By: Madeleine Adams

I welcome fall with a return to the well-known gothic-horror classic and a favourite of my mother: The Yellow Wallpaper by Charlotte Perkins Stetson. More generally though, a return to horror as a genre, and with it, a reflection on femininity’s place in it and how horror written by women can provide readers a glimpse into the world through a female lens. 

For those who’ve not read The Yellow Wallpaper, I’ll provide a quick bit of context. The unnamed narrator is a woman likely suffering from postpartum depression and anxiety, and who’s been prescribed months of isolation and rest by her physician husband, John. She writes in secret about her mental state, her irritations with her husband, and her thoughts on the room’s seemingly arbitrarily-patterned yellow wallpaper. Her housekeeper’s name is Mary. As the story progresses, we see her attitudes toward the wallpaper turn from hatred to love as her mental health deteriorates, and as she is eventually left in a state of insanity.

On with the fun (or horrible) part! Artistic expression by women was, at the time of Perkins Stetson’s writing, assumed a negative trait that made women more susceptible to mental illness and ‘hysteria.’ This attitude is mirrored by characters John and Mary (who, although a woman, is comfortable being passive to the patriarchy) and is understood by the narrator who makes readers aware that she needs to hide her writing. This attitude is evidence of patriarchal efforts to shut down women’s methods of escape–the power of writing is known and feared by the patriarchal man who consequently misconstrues its influence as harmful and attempts to turn the power of female writing and expression into a dangerous weapon against women. 

Our narrator is driven insane as she makes silent efforts to escape through writing. It is through this insanity or ‘female hysteria’ that she finds solace. The immediate authority over her disappears and she experiences momentary release; she is free from the patriarchal gaze as her husband passes out in response to her ‘escape’ and submission into insanity (and how refreshing it is to not be made the victim of a dramatic collapse in a story!).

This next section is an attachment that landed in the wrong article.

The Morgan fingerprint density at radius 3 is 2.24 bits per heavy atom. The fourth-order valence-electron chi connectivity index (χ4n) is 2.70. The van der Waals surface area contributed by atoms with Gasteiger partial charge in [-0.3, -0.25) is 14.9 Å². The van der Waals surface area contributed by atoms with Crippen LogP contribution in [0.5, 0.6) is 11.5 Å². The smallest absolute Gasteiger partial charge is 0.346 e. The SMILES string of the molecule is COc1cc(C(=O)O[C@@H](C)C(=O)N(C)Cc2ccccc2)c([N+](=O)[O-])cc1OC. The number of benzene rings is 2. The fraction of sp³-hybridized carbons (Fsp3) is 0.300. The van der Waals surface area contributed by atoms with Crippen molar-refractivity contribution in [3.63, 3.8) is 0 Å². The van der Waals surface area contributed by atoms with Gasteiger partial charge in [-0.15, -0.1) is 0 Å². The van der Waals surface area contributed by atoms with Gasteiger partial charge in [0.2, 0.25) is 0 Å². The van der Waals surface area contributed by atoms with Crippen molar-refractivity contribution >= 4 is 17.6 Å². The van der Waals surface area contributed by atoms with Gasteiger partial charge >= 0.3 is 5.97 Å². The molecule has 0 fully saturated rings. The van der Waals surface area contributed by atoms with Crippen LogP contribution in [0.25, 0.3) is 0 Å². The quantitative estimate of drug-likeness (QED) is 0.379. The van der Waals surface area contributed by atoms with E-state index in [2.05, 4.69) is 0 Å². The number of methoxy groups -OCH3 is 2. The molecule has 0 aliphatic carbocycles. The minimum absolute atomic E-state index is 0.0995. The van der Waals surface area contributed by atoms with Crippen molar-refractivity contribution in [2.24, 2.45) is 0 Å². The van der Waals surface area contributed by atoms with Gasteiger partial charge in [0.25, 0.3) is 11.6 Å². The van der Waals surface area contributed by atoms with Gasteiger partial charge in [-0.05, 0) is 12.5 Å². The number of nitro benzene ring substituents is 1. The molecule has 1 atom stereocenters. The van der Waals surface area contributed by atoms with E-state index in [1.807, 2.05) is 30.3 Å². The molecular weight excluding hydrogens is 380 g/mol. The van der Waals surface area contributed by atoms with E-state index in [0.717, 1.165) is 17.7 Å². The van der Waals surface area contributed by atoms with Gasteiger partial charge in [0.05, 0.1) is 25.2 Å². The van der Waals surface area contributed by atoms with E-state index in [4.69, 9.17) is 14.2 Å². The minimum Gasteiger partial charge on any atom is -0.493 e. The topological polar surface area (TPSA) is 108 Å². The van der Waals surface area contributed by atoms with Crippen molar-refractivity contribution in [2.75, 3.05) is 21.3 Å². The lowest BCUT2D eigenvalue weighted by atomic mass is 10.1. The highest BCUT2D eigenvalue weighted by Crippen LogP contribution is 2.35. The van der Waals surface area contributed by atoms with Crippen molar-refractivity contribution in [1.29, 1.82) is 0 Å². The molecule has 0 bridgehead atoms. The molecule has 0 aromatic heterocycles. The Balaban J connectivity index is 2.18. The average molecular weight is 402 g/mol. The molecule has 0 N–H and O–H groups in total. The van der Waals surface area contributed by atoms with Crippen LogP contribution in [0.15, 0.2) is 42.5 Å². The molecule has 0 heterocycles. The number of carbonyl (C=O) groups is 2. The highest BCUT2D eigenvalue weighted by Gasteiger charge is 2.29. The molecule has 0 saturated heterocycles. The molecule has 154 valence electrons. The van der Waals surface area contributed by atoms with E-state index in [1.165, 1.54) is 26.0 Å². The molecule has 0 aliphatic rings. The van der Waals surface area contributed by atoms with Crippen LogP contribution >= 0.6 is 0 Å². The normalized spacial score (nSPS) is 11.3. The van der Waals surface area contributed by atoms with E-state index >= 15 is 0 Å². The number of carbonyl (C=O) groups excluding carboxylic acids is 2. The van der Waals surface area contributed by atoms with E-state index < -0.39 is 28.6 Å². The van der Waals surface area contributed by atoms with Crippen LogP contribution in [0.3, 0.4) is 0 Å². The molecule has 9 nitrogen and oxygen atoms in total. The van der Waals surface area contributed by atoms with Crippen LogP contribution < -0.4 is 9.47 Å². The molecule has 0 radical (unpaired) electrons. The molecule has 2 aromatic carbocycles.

Her ‘escape’ can simultaneously be read in two ways: as ending in freedom from the patriarchal confines that held her unwillingly in her room, or, and more terrifyingly, that true freedom is impossible–that the patriarchy will retain its grip on women; true freedom does not come in the form of insanity or in remaining in the room. Maybe she is, as Mary is, passive–her methods of escaping are not strong enough to overpower the patriarchy writ large; she remains physically in the room and as unserious and sick in the eyes of men. The true horror expressed in The Yellow Wallpaper does not concern a woman being driven to insanity in isolation, but rather, that women cannot ever really escape through the many barriers of the patriarchy. After all, the narrator only escapes the bars in the wallpaper she sees herself and other women trapped in, only to be met with a second layer of bars on the windows. 

Our narrator is being taken care of by the ultimate authority and enemy of female freedom: the controlling husband, the disregarding doctor, the “practical in the extreme,” and the man as the embodiment of patriarchy. It is his failure to understand his wife and patient’s perspective that frustrates her the most. His inability to understand and listen contributes to her deteriorating mental health and a general feeling of hopelessness that is adopted by readers who examine the situation externally. Such a lack of understanding is far too relatable to all women (even more so by those a part of additional minority groups) and admittedly drives us all, to some degree, into a state of dreaded female hysteria–my boyfriend well able to speak to my own slight hysteric tendencies coming in the form of highly expressive irritations with his own blind spots. 

But at least we have literature–specifically horror—as a means of understanding each other and which provides a sense of comfort that we’re not alone. Horror, as it has been used by Charlotte Perkins Stetson, can be utilised by other women to express fear, feelings of containment, and often, their hopelessness stemming from living in a patriarchal society. Through reading literature like The Yellow Wallpaper we get to see things through our own eyes and thus form a relationship and sense of understanding between women. Our perspectives and fears are mirrored, confirmed, validated. 

And if this is an accepted method of expressing real issues women struggle with, it can perhaps heal by creating a listening community in which all genders can understand one another. Art could provide part of a solution by invoking changed societal attitudes. Writing, horror, and expressing humour in our struggles could provide us with a healing escape–this is definitely the case for our narrator. A focus on the ugly imperfections of the subway walls, the intricate sticky patterns of spilled coffee on the Starbucks floor protect us from the uncomfortable stares and smirks we get. And maybe it won’t actually do anything, but at least these distractions make us feel safer, less alone as we are reminded of our narrator who looked to the decaying yellow wallpaper of her bedroom to do the same. 

So let’s embrace it as a means of empowerment! The gothic and horror genres allow women a space to own and to dominate. And for now, an escape into these genres might be the only way of keeping us all sane, especially while we painfully endure that guy in our tutorial dead set on explaining to us that very complex reading that we’ve probably misunderstood. 

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